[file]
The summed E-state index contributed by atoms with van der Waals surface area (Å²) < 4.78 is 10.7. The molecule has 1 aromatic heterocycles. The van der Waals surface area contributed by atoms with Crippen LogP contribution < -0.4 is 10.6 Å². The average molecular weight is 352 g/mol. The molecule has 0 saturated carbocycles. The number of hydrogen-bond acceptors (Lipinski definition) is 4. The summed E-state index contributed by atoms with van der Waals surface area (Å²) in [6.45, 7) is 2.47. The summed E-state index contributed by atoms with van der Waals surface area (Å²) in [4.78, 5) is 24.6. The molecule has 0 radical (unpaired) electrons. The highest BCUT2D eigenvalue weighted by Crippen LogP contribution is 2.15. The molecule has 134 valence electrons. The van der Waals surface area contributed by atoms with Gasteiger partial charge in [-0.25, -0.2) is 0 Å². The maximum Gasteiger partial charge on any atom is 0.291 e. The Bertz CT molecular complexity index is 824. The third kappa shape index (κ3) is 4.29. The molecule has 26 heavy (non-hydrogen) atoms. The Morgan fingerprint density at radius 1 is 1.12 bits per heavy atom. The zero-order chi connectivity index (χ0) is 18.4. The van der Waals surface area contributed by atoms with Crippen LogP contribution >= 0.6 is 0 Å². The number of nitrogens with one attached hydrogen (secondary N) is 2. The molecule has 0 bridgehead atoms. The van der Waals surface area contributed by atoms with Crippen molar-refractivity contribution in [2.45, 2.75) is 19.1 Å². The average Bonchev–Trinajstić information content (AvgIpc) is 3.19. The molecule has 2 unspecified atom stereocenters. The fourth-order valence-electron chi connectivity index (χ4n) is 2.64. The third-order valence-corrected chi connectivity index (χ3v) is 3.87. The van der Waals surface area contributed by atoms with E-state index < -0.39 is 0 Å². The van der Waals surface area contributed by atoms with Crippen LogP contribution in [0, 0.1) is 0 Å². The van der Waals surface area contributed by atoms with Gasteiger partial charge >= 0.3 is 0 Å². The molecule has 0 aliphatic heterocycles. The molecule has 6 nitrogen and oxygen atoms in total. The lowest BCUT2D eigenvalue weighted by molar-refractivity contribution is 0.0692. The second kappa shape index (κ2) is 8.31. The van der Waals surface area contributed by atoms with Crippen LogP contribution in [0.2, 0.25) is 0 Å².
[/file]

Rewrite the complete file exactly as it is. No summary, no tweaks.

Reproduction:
The summed E-state index contributed by atoms with van der Waals surface area (Å²) < 4.78 is 10.7. The molecule has 1 aromatic heterocycles. The van der Waals surface area contributed by atoms with Crippen LogP contribution < -0.4 is 10.6 Å². The average molecular weight is 352 g/mol. The molecule has 0 saturated carbocycles. The number of hydrogen-bond acceptors (Lipinski definition) is 4. The summed E-state index contributed by atoms with van der Waals surface area (Å²) in [6.45, 7) is 2.47. The summed E-state index contributed by atoms with van der Waals surface area (Å²) in [4.78, 5) is 24.6. The molecule has 0 radical (unpaired) electrons. The highest BCUT2D eigenvalue weighted by Crippen LogP contribution is 2.15. The molecule has 134 valence electrons. The van der Waals surface area contributed by atoms with Gasteiger partial charge in [-0.25, -0.2) is 0 Å². The maximum Gasteiger partial charge on any atom is 0.291 e. The Bertz CT molecular complexity index is 824. The third kappa shape index (κ3) is 4.29. The molecule has 26 heavy (non-hydrogen) atoms. The Morgan fingerprint density at radius 1 is 1.12 bits per heavy atom. The zero-order chi connectivity index (χ0) is 18.4. The van der Waals surface area contributed by atoms with Crippen LogP contribution >= 0.6 is 0 Å². The number of nitrogens with one attached hydrogen (secondary N) is 2. The molecule has 0 bridgehead atoms. The van der Waals surface area contributed by atoms with Crippen molar-refractivity contribution in [2.45, 2.75) is 19.1 Å². The average Bonchev–Trinajstić information content (AvgIpc) is 3.19. The molecule has 2 unspecified atom stereocenters. The fourth-order valence-electron chi connectivity index (χ4n) is 2.64. The third-order valence-corrected chi connectivity index (χ3v) is 3.87. The van der Waals surface area contributed by atoms with E-state index < -0.39 is 0 Å². The van der Waals surface area contributed by atoms with Crippen LogP contribution in [0, 0.1) is 0 Å². The van der Waals surface area contributed by atoms with Gasteiger partial charge >= 0.3 is 0 Å². The molecule has 0 aliphatic heterocycles. The molecule has 6 nitrogen and oxygen atoms in total. The lowest BCUT2D eigenvalue weighted by molar-refractivity contribution is 0.0692. The second kappa shape index (κ2) is 8.31. The van der Waals surface area contributed by atoms with Crippen LogP contribution in [0.2, 0.25) is 0 Å².